Preaching to the choir. Writing about and trying to pump up sobriety and sober living is like preaching to a choir, most of whom are sleeping or thinking about last night’s fight with the spouse. I’m not a preacher, never have been, never wanted to be. I know in definite terms what sobriety means to me and will always listen or talk to another suffering alcoholic about recovery. But, friends, I’m tired of wasting my energy on folks who don’t truly want the blessings of sober living. Either you want it or you don’t. Get off the fence. Same goes for faith in a Higher Power whatever name we determine to apply to that Higher Power. Either you believe with heart and soul or you don’t. The choice is yours.
Or is it? I’ve shared my story numerous times. When I am honest, I can’t remember a single time when I decided to ‘get sober’. I remember many times when life became too much of a burden, when I hated who I was, when I wanted to die. I remember praying to something out there in the ozone for relief and then popping the top of another can of beer. Bottom line is that Larry Brown did not decide to get sober on a certain date in 1981. I did not choose sobriety.
Same with faith in a God. I made a career out of praying to some entity which was more often than not a relic from my childhood. When days were good, I said God had blessed my life. When days went badly, I blamed a vengeful, judgmental old bearded man sitting on his heavenly throne punishing me for being human. Again there is not a date years ago when Larry Brown dropped to his knees and immediately became a child of God. I still have a hard time connecting with those who say they were ‘saved’ on a specific date years ago. Certainly I can’t deny what they profess, but that’s not how it worked for me. After years of sobriety and a dedicated effort to know my Higher Power, I finally realized the saving grace that so many had talked about. I did not choose God. I was chosen to be used.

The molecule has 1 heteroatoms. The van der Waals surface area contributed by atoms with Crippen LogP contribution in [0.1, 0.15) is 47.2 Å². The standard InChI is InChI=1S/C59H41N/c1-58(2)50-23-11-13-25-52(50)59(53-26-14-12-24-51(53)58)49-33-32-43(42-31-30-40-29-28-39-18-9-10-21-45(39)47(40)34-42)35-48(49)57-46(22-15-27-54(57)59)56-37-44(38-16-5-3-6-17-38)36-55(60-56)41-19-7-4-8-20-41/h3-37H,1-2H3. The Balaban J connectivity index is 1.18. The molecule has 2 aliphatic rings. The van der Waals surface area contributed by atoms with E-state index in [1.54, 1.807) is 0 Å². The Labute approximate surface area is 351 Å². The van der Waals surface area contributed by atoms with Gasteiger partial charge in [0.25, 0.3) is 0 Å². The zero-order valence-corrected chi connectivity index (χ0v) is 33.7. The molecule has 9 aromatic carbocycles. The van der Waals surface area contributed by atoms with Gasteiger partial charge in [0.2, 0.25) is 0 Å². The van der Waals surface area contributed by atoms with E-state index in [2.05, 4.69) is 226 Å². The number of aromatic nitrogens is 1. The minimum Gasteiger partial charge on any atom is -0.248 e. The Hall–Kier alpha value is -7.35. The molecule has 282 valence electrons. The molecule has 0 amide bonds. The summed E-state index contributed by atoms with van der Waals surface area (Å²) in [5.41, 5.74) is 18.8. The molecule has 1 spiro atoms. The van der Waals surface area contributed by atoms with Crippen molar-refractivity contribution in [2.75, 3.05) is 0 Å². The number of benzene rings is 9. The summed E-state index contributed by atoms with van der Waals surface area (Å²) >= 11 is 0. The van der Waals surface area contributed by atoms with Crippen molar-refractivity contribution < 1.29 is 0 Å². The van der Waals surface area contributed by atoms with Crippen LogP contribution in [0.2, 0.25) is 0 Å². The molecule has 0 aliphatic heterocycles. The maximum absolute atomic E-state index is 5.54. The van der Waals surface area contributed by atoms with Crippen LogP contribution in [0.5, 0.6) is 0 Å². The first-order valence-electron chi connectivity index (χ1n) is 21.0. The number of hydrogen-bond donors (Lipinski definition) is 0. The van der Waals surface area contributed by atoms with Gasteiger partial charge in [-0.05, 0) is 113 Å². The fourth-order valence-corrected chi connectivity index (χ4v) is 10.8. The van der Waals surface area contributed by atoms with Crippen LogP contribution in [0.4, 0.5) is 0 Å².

With time and fellowship with other sober men and women, faith and sobriety ‘miraculously’ happened. In reviewing my life, I know that I don’t hate myself, want to kill myself or, miracle of all miracles, open another can of beer. I love sobriety and believe that the God, whom I now serve, is a much better manager of me than I ever was or could hope to be.
And that’s where it’s at. Either you want it or you don’t. Get off the fence and put in the footwork.
(Dedicated to all of you who still want it both ways.)